4. Dry the cleaned areas off with a clean towel.

As French Bulldog’s cannot clean their ears themselves it’s a must-do task for any owner. I recommend doing it once a month. The ears can get very dirty due to the way in which they are exposed to the elements.

Cleaning folds and wrinkles

One of the most important parts of the body that you need to help clean will be the folds and wrinkles around the face and muzzle. Frenchies cannot clean themselves in this area, and as discussed, it’s a prime place for skin problems to start.

Their wrinkles are a breeding ground for all sorts of nasty bacteria so it’s recommended that you help your French Bulldog clean their folds at least once a week.

Anything and everything can get stuck in here; from dirt and debris, to food, and water after drinking… the skin folds will trap nasties and quickly develop into a bacterial hotspot.

Cleaning them is easy enough to do. Simply wash using a damp cloth or naturally based wet wipe. But, just like with the tail pocket, don’t leave the wrinkles damp after cleaning as this can lead to infections.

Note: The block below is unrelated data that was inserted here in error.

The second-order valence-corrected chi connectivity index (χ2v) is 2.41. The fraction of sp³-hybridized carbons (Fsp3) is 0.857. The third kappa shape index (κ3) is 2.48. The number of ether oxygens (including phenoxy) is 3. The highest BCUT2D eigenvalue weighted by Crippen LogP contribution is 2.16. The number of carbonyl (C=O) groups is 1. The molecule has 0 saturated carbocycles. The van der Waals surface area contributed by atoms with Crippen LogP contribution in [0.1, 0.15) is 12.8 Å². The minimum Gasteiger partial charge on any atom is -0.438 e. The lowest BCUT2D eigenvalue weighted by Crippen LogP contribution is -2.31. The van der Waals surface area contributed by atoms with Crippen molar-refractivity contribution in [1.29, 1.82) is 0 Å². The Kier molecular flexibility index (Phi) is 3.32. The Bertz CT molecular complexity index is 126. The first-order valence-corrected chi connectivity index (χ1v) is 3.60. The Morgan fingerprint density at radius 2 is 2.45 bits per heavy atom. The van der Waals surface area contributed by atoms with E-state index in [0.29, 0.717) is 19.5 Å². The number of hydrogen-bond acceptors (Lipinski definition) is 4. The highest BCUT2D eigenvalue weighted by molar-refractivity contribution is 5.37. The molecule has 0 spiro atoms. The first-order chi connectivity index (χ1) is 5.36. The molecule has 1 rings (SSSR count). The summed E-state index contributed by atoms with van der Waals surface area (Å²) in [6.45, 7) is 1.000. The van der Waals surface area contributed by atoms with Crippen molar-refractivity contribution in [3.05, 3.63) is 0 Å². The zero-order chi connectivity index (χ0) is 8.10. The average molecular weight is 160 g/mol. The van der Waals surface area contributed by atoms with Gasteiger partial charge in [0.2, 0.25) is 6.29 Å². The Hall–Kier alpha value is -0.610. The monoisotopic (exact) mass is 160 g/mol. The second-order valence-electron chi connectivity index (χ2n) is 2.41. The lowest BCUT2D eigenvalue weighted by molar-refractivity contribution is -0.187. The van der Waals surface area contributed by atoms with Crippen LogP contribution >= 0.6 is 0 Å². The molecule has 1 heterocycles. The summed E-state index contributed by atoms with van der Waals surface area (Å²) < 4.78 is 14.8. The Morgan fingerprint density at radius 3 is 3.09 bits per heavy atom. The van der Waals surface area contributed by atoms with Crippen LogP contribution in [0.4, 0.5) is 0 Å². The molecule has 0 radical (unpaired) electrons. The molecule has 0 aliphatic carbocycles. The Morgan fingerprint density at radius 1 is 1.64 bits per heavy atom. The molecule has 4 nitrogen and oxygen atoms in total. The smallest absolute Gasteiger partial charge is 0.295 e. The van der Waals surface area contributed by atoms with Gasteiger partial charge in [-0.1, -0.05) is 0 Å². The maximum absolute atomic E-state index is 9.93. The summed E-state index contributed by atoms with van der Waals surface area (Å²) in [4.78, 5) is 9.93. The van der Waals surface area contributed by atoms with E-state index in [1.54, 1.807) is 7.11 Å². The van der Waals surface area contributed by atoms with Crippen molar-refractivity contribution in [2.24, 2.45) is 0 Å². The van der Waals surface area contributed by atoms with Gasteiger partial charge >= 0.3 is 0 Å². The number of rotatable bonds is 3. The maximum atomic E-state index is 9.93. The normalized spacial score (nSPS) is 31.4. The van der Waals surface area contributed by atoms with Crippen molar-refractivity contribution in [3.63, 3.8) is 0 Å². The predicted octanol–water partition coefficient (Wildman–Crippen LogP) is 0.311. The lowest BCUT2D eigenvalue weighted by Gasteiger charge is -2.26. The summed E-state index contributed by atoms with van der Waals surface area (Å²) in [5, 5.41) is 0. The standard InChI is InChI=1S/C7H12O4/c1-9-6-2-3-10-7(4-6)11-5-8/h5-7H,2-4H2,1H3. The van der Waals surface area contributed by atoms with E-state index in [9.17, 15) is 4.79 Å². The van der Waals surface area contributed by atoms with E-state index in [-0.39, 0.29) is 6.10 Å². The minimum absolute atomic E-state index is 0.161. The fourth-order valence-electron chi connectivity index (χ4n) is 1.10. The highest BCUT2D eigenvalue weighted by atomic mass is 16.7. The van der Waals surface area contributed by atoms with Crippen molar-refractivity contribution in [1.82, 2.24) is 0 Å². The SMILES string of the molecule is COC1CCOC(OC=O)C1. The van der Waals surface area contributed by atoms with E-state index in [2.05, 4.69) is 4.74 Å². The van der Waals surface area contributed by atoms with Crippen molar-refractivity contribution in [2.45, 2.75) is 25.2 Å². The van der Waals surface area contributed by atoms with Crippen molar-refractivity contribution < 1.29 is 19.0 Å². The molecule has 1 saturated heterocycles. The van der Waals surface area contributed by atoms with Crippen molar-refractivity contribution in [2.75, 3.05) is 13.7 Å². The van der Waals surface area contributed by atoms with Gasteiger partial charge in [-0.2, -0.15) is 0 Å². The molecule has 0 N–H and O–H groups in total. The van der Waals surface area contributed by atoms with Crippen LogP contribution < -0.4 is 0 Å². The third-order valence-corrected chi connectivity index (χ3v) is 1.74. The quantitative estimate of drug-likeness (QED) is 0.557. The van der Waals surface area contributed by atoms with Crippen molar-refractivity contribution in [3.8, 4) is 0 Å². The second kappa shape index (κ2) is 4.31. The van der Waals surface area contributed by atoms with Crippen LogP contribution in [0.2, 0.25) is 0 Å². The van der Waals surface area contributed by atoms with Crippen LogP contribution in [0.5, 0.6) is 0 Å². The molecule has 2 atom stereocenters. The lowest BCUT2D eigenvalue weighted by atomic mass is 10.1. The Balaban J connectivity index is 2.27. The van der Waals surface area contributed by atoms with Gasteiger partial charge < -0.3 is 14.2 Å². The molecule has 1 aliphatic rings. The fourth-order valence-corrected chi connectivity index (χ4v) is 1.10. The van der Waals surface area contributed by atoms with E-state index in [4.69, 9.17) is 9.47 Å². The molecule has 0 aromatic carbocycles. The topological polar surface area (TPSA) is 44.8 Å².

To keep the clean skin folds dry after cleaning, many vets recommend you use a baby talcum powder. We’ve not used talc ourselves, preferring to use a towel but talcum powder is a commonly used as a drying agent.

If you do stumble across an infection in your Frenchie’s folds take a visit to your vet. They can take a swab and test for fungal infections which can then be treated with antibiotics.

In more serious cases where bacterial infections refuse to shift and keep coming back, some vets will recommend performing a surgical removal of the offending wrinkle fold.

And don’t forget your Frenchie’s eyes

It’s easy to forget the eye area, as you wouldn’t normally associate them with needing to be cleaned… but they do.

Frenchie’s cannot clean their eyes themselves, so it’s another area that owners will need to occasionally wipe and wash.

French Bulldogs have very sensitive eyes and you can read more about that in this guide to eye problems. It’s often due to the skin folds that also occur near this area so it’s just as important to keep it clean.